I started drinking at midday.
I stepped out of Joyce’s Fast Foods into the blinding Cape Town sun, caught a taxi to the V&A Waterfront, and got out of the rusted Mitsubishi Lancer in front of the local brewery where the beer is cold and the waitresses sexy.
I checked my watch. It felt like I was time travelling. I had been shagging Little Man not longer than twenty minutes ago.
‘What’s your name?’ I asked the taxi driver, handing him the fee (and two folded notes to indicate a modest tip) through the driver’s window.
‘No, that’s for you, Harim. Keep it, really. You drive well. Can you pick me up at two?’
‘Sure. I make time for you only.’
‘I like that. Cheers, Harim. See you at two.’
At three O’clock I was slow dancing with an English guy from the south of London (he pronounced it south, /saʊf/, and at first he was a sugarcane farmer from Durban). We slow danced to Cutting Crew’s 1986 smash hit (I Just) Died in Your Arms Tonight. He had both hands on my arse and I was drooling on his shoulder. Not a pretty sight.
I remember that clearly—well, that, and the fact that he had really bad teeth.
‘Rosie!’ I shouted at the barmaid, a wee Irish lass, smoke bubbling from my nostrils. Play that song again.
‘Christ, D. Not again. People will think we’re mental in here.’
‘Argh!’ I sounded worse than a drunk sailor, ‘We are mental! Woohoo! It’s Monday and we’re going mental, forfushakesh!’
Keep your voice down, D. There are kids in the playground not far from here. And there will be some customers in here very soon. Have some water to sober up a bit, all right. I don’t want to have trouble with security again. And it’s Wednesday, not Monday. Don’t you work?’
‘I’ve known you for two years, Rosie, and you’ve never asked me that. And don’t ask me again. It’s none of your bushinessh.
I felt guilty for saying that. South London pushed me away. ‘Be nice,’ he said, ‘Otherwise he wouldn’t dance with you anymore.’
‘Well, fuck right off, then. You’re a shit dancer, anyway. An anorexic Fred Astaire with bad teeth and terrible timing. I’ll dance with someone elshh. Play my song. Rosie, and pour me another!’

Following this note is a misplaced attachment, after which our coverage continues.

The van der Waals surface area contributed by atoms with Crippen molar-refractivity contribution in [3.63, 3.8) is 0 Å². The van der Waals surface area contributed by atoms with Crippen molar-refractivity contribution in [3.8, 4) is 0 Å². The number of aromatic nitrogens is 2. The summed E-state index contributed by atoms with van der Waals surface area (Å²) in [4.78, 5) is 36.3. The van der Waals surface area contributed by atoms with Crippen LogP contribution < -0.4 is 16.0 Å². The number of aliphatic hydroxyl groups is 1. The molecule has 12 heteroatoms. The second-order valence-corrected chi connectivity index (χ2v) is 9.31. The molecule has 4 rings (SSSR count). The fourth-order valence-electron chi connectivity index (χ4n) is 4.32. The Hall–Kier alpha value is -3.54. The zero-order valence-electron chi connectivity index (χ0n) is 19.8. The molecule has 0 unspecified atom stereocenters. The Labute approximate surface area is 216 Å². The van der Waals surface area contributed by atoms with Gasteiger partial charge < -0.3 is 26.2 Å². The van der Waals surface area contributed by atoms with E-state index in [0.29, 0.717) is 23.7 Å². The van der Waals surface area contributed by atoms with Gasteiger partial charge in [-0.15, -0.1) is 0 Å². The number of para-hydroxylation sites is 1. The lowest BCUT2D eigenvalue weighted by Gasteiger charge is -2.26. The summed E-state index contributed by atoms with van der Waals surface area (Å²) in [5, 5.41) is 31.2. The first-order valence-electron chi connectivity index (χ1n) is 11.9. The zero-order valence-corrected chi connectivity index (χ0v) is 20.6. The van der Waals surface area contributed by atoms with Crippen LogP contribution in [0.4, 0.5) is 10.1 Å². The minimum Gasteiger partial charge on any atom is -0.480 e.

‘Calm down, D. I think you’ve had enough.’
‘I will say when I’ve had enough.’
Now this is another weird part about alcoholism, right? I didn’t want to say these things; I didn’t want to be a bitch to Rosie because she’s helped out more than a few times in the past; and I didn’t want to be a bitch to South London either. He was all right if you take away the corn-on-the-cob-nibbled-at-by-field-rats teeth. I was hurling insults like confetti.
‘Fucking hell. You’re a nightmare, woman,’ said South London, ‘Good luck to your husband.’
‘You have bad teeth. I wouldn’t smile if I were you. Ever. And my husband’s dead.’
‘I’m not falling for that one,’ said South London.
‘No, really. Her husband’s dead,’ said Rosie, ‘Missing, anyway.’
I love Rosie. She poured me a water and lime.
I was dancing with a barstool.
‘No wonder. I’d be loooong gone, too.’ South London looked uncomfortable.
‘If I were you I’d make like my husband and get lost, then.’
‘Is that a threat?’
‘Welcome to cliché hour, folks!’ I think I was standing on one of the tables, or maybe it had been the barstool I’d been dancing with. ‘Let’s welcome … Bad Teeth from Souff London!’
‘Right. I’m getting out of here. You’re fucked in the head.’ South London grabbed his backpack and jog-stepped out. ‘My mom warned me about South Africa.’
‘Hey! You haven’t paid!’ shouted Rosie after him. ‘Will your mom send us a check?’
He turned in his step and gave us the finger. When he turned back at the front door he walked into a man entering the bar. It happened like one of those YouTube Epic Fail videos, you know the compilations where people fall, or hurt themselves really badly. It isn’t funny, but you can’t help laughing.
What happened next reminded me of a video of a a man and a woman running towards each other, holding yoga balls in front of them, all cutesey, trying to bounce off each other.
Russian Rolette is safer.
South London was the woman: she bounced off the man and flew about ten meters back, crashing into the the bar counter.
The man at the door didn’t do much. He just rubbed his belly. It was Harim.
‘Can we go now, madam?’ Harim asked.
‘Shit! Look at the time. Sorry , Harim I losht track of time there. Rosie, I have to get out of here.’
‘You’re not paying either?’
‘I bent down and picked up South London’s wallet.’ He grunted where he was sprawled on the floor. ‘There. Make sure to include a service charge.’ I chucked the wallet and Rosie caught it. She was smiling again, those Irish eyes lighting up like emeralds. God, Rosie, if only…
‘For what I said earlier.’
‘Don’t be silly, D. You’ve said worse.’
‘I’m going to sort myself out, Rosie.’ I felt the mother of hangovers hovering behind my eyes.
‘I don’t mind if you say bad things, D. I’ve been working in bars since I was twelve. I know you don’t mean it. But it’s when you tell lies like that—it … I don’t know. I guess it pisses me off because I feel sorry for you.’
‘Fuck you, Rosie.’
‘See you next week, D.’